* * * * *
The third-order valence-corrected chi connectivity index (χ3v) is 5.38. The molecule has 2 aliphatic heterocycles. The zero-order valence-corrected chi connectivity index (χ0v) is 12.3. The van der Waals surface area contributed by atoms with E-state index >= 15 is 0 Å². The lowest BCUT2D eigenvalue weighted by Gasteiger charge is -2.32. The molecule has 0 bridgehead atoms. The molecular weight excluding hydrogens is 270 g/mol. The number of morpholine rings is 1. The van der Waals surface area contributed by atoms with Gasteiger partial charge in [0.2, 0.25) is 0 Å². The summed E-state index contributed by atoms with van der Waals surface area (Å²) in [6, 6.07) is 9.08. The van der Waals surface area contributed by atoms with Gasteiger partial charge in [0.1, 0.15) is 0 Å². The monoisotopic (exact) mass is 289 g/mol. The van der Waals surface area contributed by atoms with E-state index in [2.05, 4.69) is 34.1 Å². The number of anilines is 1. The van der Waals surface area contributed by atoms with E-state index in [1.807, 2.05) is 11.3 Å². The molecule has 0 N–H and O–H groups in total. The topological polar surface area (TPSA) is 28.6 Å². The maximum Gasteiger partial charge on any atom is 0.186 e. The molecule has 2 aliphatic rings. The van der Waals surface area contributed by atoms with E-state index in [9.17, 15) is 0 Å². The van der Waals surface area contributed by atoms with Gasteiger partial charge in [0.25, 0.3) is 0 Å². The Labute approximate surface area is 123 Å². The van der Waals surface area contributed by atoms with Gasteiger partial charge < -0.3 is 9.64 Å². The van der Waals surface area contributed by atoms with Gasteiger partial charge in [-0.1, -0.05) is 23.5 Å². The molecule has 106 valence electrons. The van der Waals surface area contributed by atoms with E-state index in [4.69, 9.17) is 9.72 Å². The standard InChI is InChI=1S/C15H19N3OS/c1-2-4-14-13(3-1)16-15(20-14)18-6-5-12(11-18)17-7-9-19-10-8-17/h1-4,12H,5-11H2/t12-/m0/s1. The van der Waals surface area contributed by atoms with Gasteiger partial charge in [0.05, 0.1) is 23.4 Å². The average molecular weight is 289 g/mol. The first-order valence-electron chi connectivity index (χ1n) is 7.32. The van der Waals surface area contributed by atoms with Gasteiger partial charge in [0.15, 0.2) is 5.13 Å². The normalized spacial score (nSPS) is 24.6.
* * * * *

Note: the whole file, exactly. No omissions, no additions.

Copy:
The third-order valence-corrected chi connectivity index (χ3v) is 5.38. The molecule has 2 aliphatic heterocycles. The zero-order valence-corrected chi connectivity index (χ0v) is 12.3. The van der Waals surface area contributed by atoms with E-state index >= 15 is 0 Å². The lowest BCUT2D eigenvalue weighted by Gasteiger charge is -2.32. The molecule has 0 bridgehead atoms. The molecular weight excluding hydrogens is 270 g/mol. The number of morpholine rings is 1. The van der Waals surface area contributed by atoms with Gasteiger partial charge in [0.2, 0.25) is 0 Å². The summed E-state index contributed by atoms with van der Waals surface area (Å²) in [6, 6.07) is 9.08. The van der Waals surface area contributed by atoms with Gasteiger partial charge in [0.1, 0.15) is 0 Å². The monoisotopic (exact) mass is 289 g/mol. The van der Waals surface area contributed by atoms with E-state index in [2.05, 4.69) is 34.1 Å². The number of anilines is 1. The van der Waals surface area contributed by atoms with E-state index in [1.807, 2.05) is 11.3 Å². The molecule has 0 N–H and O–H groups in total. The topological polar surface area (TPSA) is 28.6 Å². The maximum Gasteiger partial charge on any atom is 0.186 e. The molecule has 2 aliphatic rings. The van der Waals surface area contributed by atoms with E-state index in [9.17, 15) is 0 Å². The van der Waals surface area contributed by atoms with Gasteiger partial charge in [0.25, 0.3) is 0 Å². The Labute approximate surface area is 123 Å². The van der Waals surface area contributed by atoms with Gasteiger partial charge < -0.3 is 9.64 Å². The van der Waals surface area contributed by atoms with Gasteiger partial charge in [-0.1, -0.05) is 23.5 Å². The molecule has 106 valence electrons. The van der Waals surface area contributed by atoms with E-state index in [4.69, 9.17) is 9.72 Å². The standard InChI is InChI=1S/C15H19N3OS/c1-2-4-14-13(3-1)16-15(20-14)18-6-5-12(11-18)17-7-9-19-10-8-17/h1-4,12H,5-11H2/t12-/m0/s1. The van der Waals surface area contributed by atoms with Gasteiger partial charge in [0.05, 0.1) is 23.4 Å². The average molecular weight is 289 g/mol. The first-order valence-electron chi connectivity index (χ1n) is 7.32. The van der Waals surface area contributed by atoms with Gasteiger partial charge in [0.15, 0.2) is 5.13 Å². The normalized spacial score (nSPS) is 24.6.